Spain: 2010 Article IV Consultation—Staff Statement; Staff Supplement; Staff Report; Statement by the Executive Director for Spain; and Public Information Notice on the Executive Board Discussion
Under Article IV of the IMF’s Articles of Agreement, the IMF holds bilateral discussions with members, usually every year. In the context of the 2010 Article IV consultation with Spain, the following documents have been released and are included in this package in reverse chronological order to reflect the significant policy developments and the resulting update in staff appraisal after the Staff Report was originally issued to the Board:
A staff statement of July 13, 2010
A staff supplement of June 29, 2010
The staff report, prepared by a staff team of the IMF, following discussions that ended on May 24, 2010 with the officials of Spain on economic developments and policies. Based on information available at the time of these discussions, the staff report was completed on June 29, 2010. The views expressed in the staff report are those of the staff team and do not necessarily reflect the views of the Executive Board of the IMF.
A statement by the Executive Director for Spain.
A Public Information Notice (PIN) summarizing the views of the Executive Board as expressed during its July 14, 2010 discussion of the staff report that concluded the Article IV consultation.
The policy of publication of staff reports and other documents allows for the deletion of market-sensitive information.
Copies of this report are available to the public from
International Monetary Fund • Publication Services
Context: The necessary adjustment is underway and output has stabilized. Imbalances accumulated during the long boom have begun to unwind, though unemployment has soared. The recovery is likely to be weak and fragile, with significant downside risks.
Challenges: Spain’s economy needs far-reaching and comprehensive reforms. The challenges are severe: a dysfunctional labor market, the deflating property bubble, a large fiscal deficit, heavy private sector and external indebtedness, anemic productivity growth, weak competitiveness, a banking sector with pockets of weakness, and difficult financial market conditions.
Policies and staff views: Ambitious fiscal consolidation is underway. But it is based on potentially optimistic macroeconomic projections and the achievement of the targets should be made more credible. A bold pension reform, along the lines originally proposed by the government, should be quickly adopted. This needs to be complemented with growth-enhancing structural reforms, especially overhauling the labor market. Consolidation and reform of the banking system needs to be accelerated. Such a comprehensive strategy, especially with broad political and social support, would underpin investor confidence, and time is of the essence.
Authorities’ views: The recovery is likely to be stronger than staff envisage, boosted by rebounding private consumption and buoyant exports. Fiscal policy is on track to achieve the ambitious targets and any slippage would be promptly met with additional measures. Significant labor market reform is likely in the coming weeks, and pension reform is underway. Savings bank consolidation, which should also be complete in the coming weeks, will substantially reduce banking sector pressures.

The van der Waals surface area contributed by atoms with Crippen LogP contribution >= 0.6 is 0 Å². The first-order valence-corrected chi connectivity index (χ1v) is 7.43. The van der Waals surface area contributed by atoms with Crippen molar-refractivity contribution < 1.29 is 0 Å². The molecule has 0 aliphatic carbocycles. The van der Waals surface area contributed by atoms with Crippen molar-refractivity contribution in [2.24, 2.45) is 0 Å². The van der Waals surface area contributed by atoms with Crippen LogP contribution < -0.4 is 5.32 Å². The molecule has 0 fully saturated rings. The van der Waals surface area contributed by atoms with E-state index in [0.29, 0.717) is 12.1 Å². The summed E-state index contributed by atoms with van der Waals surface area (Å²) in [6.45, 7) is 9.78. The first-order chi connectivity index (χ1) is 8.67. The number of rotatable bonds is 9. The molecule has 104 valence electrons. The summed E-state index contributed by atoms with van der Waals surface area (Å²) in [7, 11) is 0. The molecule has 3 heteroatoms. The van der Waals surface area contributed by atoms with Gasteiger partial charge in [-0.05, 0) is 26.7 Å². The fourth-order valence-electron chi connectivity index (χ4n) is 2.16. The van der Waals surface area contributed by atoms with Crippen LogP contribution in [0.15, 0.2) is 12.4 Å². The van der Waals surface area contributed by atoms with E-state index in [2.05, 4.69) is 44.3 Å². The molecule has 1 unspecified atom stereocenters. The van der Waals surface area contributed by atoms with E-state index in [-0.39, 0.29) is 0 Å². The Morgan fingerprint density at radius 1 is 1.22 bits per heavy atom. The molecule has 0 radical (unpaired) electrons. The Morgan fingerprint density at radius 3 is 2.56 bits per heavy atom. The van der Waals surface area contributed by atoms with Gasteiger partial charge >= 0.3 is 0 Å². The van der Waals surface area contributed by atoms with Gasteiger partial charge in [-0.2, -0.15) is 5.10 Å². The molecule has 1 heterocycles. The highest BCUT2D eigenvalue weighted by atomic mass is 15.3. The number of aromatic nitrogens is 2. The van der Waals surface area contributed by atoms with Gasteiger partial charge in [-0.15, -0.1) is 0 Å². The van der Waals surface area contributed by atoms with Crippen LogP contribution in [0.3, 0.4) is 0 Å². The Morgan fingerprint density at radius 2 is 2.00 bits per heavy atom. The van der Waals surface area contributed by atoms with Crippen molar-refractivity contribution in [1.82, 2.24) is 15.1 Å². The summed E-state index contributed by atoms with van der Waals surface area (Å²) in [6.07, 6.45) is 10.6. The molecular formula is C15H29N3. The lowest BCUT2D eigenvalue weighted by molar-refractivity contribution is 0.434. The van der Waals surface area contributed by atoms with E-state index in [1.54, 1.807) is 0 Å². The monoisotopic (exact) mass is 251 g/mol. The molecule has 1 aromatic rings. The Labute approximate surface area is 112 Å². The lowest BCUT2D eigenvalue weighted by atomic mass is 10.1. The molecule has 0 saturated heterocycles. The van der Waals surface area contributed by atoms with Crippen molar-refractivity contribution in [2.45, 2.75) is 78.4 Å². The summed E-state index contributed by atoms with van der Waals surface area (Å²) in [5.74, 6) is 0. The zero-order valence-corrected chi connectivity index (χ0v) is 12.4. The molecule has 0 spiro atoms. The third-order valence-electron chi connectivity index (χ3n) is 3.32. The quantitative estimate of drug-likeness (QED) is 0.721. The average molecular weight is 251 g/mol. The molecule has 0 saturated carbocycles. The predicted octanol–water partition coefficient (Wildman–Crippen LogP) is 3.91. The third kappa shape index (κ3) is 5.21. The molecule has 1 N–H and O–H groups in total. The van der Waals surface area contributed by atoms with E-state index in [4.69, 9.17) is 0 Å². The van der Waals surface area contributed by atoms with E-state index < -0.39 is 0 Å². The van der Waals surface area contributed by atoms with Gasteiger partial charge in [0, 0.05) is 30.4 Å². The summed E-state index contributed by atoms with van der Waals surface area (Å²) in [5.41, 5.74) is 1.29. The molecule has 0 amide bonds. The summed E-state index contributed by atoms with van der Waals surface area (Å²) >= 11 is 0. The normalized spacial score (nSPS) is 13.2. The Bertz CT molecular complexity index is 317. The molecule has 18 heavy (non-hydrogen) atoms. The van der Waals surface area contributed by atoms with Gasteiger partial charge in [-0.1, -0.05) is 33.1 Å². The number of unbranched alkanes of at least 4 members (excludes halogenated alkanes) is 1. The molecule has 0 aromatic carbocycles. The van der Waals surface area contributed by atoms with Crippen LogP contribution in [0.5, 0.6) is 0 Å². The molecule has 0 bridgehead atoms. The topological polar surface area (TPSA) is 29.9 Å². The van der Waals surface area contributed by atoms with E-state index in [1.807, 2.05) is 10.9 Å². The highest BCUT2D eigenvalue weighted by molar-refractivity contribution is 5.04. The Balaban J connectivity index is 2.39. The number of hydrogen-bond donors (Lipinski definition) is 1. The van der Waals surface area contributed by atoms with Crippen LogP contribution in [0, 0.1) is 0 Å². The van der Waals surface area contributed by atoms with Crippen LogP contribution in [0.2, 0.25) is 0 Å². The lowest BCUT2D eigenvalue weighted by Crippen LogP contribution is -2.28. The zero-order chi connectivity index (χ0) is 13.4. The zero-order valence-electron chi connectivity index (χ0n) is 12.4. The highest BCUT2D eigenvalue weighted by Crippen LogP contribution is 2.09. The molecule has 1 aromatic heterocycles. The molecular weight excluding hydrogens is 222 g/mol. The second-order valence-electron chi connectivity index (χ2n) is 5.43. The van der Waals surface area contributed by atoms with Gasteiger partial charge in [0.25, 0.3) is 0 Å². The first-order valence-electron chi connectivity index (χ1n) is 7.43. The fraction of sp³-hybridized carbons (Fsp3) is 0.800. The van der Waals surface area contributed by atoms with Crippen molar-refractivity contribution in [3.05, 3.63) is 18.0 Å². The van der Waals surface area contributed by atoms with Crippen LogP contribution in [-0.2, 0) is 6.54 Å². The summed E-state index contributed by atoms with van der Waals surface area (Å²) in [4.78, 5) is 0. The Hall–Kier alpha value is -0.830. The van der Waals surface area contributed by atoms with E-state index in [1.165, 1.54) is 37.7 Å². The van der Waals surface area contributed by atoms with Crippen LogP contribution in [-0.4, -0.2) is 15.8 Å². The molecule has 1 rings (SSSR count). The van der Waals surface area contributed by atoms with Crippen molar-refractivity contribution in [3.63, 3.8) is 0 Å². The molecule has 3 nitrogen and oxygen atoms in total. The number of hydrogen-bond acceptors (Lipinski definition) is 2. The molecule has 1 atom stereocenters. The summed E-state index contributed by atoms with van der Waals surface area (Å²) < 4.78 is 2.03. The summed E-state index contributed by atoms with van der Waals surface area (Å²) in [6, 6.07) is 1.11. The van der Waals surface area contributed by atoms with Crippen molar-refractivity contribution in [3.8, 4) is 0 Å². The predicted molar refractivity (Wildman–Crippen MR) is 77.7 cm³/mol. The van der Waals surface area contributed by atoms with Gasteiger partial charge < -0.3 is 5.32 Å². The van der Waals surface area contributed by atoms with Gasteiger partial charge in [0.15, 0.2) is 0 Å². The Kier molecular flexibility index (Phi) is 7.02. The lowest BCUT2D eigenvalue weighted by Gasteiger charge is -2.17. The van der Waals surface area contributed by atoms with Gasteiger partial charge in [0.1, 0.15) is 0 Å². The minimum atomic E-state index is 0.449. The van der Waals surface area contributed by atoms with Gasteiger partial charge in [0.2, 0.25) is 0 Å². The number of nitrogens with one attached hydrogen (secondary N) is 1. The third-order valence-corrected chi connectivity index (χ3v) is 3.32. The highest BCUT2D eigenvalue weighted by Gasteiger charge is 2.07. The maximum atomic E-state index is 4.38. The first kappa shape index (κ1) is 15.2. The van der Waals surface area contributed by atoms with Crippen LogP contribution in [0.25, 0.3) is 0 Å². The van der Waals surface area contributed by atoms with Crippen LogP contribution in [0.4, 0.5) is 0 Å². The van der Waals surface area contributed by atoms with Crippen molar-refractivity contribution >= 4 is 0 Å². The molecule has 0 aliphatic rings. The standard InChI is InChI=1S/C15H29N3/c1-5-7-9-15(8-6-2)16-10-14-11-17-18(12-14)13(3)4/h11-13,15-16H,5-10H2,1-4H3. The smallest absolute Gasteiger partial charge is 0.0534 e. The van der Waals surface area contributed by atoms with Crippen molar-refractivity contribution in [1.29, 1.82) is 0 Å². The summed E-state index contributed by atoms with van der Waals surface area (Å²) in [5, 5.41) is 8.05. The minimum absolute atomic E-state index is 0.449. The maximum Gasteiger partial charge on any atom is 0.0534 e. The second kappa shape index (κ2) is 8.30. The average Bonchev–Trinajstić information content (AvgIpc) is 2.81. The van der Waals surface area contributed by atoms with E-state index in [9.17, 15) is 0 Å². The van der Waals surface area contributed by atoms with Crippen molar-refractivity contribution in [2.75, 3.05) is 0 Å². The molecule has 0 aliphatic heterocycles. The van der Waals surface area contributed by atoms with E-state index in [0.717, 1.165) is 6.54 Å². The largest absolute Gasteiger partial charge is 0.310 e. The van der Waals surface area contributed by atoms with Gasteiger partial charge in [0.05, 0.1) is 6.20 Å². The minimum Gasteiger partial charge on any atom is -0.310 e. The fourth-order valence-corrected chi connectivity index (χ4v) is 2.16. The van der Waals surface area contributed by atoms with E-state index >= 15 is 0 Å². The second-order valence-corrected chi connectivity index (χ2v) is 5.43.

I. Spain and the Global Financial Crisis
A. Spain’s Challenges
B. Global Financial Crisis Impact: Large, Despite a Pro-active Policy Response
II. The Outlook: A Weak and Fragile Recovery
III. The Policy Agenda: Rebalancing the Economy and Boosting Confidence
A. Fiscal Policy: Making the Consolidation More Credible
B. Real Sector: Fostering the Adjustment
C. Financial Sector: Prompting Restructuring and Loss Recognition
IV. Staff Appraisal
I. Spain’s Private Sector Balance Sheets
II. Fiscal Consolidation and Fiscal Federalism in Spain
III. The Spanish Labor Market in a Cross-Country Perspective
IV. Reforming the Spanish Savings Banks
V. External and Fiscal Sustainability
1. How Much Further Has The Property Bubble to Deflate?
2. The Reform of Savings Banks: the Experience of Italy and Norway
1. Main Economic Indicators
2. Selected Financial Soundness Indicators
3. Financial Soundness Indicators of the Non-banking Sectors
4. General Government Operations 2007–15
5. Balance of Payments
6. International Investment Position, 2003–09
7. Public Sector Balance Sheet
1. Spain and the Global Financial Crisis
2. Spain’s Underlying Weaknesses
3. Financial Sector Indicators (I)
4. Financial Sector Indicators (II)
5. Fiscal Developments and International Comparison
6. Fiscal Developments 1995–2009
7. National Accounts
8. High Frequency Indicators
9. Labor Market Indicators
11. Balance of Payments
12. Structural Labor Market
14. Product Market Reform
Front Matter Page
INTERNATIONAL MONETARY FUND
Staff Report for the 2010 Article IV Consultation—Informational Annex
Prepared by the European Department
June 30, 2010
I. Fund Relations
Front Matter Page
July 14, 2010
Front Matter Page
Public Information Notice (PIN) No. 10/106
FOR IMMEDIATE RELEASE
July 30, 2010
International Monetary Fund
700 19th Street, NW
Washington, D. C. 20431 USA
On July 14, 2010, the Executive Board of the International Monetary Fund (IMF) concluded the Article IV consultation with Spain.1